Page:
Why do few people like to travel alone?
Relationship tips from the experts: Love: When the partner wants to go on vacation alone
Those who live in a relationship and still like to travel alone often run into incomprehension with their partner. This is often due to self-doubt or a lack of trust - a little distance can definitely bring new closeness to a partnership. Relationship coach and couple therapist Olaf Schwantes from Hanover explains for whom a vacation alone can be exactly the right thing and how couples can best find compromises when it comes to vacation.
Study shows: When you are on vacation with your partner, there are often arguments
In an online study published in 2018 by the matchmaking agency Elitepartner, 27 percent of the almost 5,300 respondents with relationship experiences said that they had already had a major argument with their partner while on vacation. 9 percent even separated during the holidays or shortly afterwards.
Zoff on vacation: The most common points of contention
A lack of communication is apparently the cause of many disputes in the vacation home: "Often there is simply a lack of clarifying discussions before the vacation," says Schwantes. If the inner rhythm of a person does not match that of the partner, conflicts automatically arise. "Then there is a dispute, for example, about what and how much is done or who takes care of the children in the morning while the other can sleep in," says Schwantes.
In fact, sleeping and getting up are one of the most common reasons for Zoff on vacation. Only about mobile phone usage habits and different ideas about the vacation program are arguments more often. This was the result of a user survey conducted by the online travel portal urlaubspiraten.de among around 5,400 allied participants in 2018.
Also interesting: Why a healthy culture of argument is good for love
Does it harm the relationship to travel separately?
In fact, regardless of any quarrels on vacation, there are good reasons to travel separately despite a stable relationship: “Some people have certain dreams for their lives. And they can fulfill these dreams, even if their partner doesn't share them, ”says Schwantes. If this is a travel topic, the couple therapist thinks it makes sense to drive without the partner. “No one should give up their dream because of the relationship, but neither should the other force themselves to do something they don't really want.
When vacation interests diverge among couples
Even if the holiday interests diverge, it makes sense to travel alone. “There are couples with whom one likes to go on an outdoor vacation, but the other would prefer to relax in the all-inclusive hotel and roam the clubs at night,” explains Marc Auggenthaler from the travel agent Urlaubspiraten. In addition, some couples have different vacation time regulations at work and therefore cannot travel together. "And then there are also the classic men's and women's vacations, when the clique is on the go together and the partner doesn't necessarily come along," adds the expert.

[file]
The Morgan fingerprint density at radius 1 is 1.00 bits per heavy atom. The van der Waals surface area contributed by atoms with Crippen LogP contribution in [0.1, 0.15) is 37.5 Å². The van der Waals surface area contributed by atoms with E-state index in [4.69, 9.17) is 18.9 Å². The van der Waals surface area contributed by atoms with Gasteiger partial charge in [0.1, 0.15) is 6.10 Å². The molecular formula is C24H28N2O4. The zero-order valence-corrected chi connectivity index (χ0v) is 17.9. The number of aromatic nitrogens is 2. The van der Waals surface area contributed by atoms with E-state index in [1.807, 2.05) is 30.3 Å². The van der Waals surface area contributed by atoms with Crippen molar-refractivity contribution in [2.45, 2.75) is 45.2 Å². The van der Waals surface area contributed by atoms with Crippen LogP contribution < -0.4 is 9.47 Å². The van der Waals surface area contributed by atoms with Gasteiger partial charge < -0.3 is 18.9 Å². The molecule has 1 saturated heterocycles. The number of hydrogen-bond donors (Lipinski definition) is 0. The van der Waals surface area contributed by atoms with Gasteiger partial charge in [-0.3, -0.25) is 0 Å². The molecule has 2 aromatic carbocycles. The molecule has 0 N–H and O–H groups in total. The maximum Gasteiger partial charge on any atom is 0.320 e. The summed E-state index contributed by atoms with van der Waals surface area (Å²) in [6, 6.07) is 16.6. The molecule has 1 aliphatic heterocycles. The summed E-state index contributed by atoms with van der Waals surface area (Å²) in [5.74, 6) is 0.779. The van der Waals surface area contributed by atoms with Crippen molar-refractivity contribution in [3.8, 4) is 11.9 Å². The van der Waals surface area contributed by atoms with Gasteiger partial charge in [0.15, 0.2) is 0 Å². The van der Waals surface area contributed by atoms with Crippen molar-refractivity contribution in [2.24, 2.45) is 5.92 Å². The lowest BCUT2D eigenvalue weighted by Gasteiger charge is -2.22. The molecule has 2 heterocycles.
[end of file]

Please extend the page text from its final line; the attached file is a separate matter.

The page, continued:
Study: Every fourth person goes on vacation without their partner
Olaf Schwantes estimates that a quarter to a third of all those who are in a steady relationship also travel alone. This coincides with the results of the elite partner study: There, 24 percent of those surveyed stated that they also travel without their followers. At 31 percent, the proportion among academics was significantly higher than among non-academics, of whom only 20 percent would like to do without their partner on vacation.
Traveling with a partner is still popular
In principle, however, most people apparently prefer to travel with their partner. At least that's what four out of five respondents said in the survey by the travel portal Urlaubspiraten. Eleven percent travel with their families, although the survey did not differentiate between the family of origin and the family they had founded themselves. Seven percent of those surveyed in relationships prefer to travel with friends, only a little more than one in a hundred prefer to travel all alone.
Vacation: For whom it can make sense to be on the road separately
From a couple's therapeutic point of view, it can make perfect sense if partners are on the road separately. "However, it depends on the respective relationship," says Olaf Schwantes. “People have very different needs for closeness and distance. In my experience, nobody wants a completely symbiotic relationship. ”Couples who embark on this piece of independence could benefit from the fact that such a journey and possibly the fulfillment of long-cherished wishes bring more satisfaction and happiness into the relationship.
Also read: Sex therapist: "Kissing is much more intimate than sexual intercourse"
Traveling alone in a relationship: A question of trust
On the other hand, mutual trust plays a major role, says the relationship coach. If one partner wants to travel alone but may have had an affair in the past, the other partner could find it very difficult to accept the vacation. Many people who stayed at home are also concerned that their partner and the clique could go over the top.
According to Schwantes, it is then important to speak openly about these fears and to find a way that the other can travel anyway. For example, it is conceivable to agree on fixed times at which to communicate. But here, too, it is important to find a variant that works for both. “If the person who stayed at home wants to make a phone call every evening, but the partner feels that this is a hindrance to spending their free time, then the latter should offer an alternative. For example, you could make a phone call in the morning after getting up. It is important that there is clarity for both sides. "
You might also be interested in: How past relationships shape a new love
By RND / Juliane Moghimi
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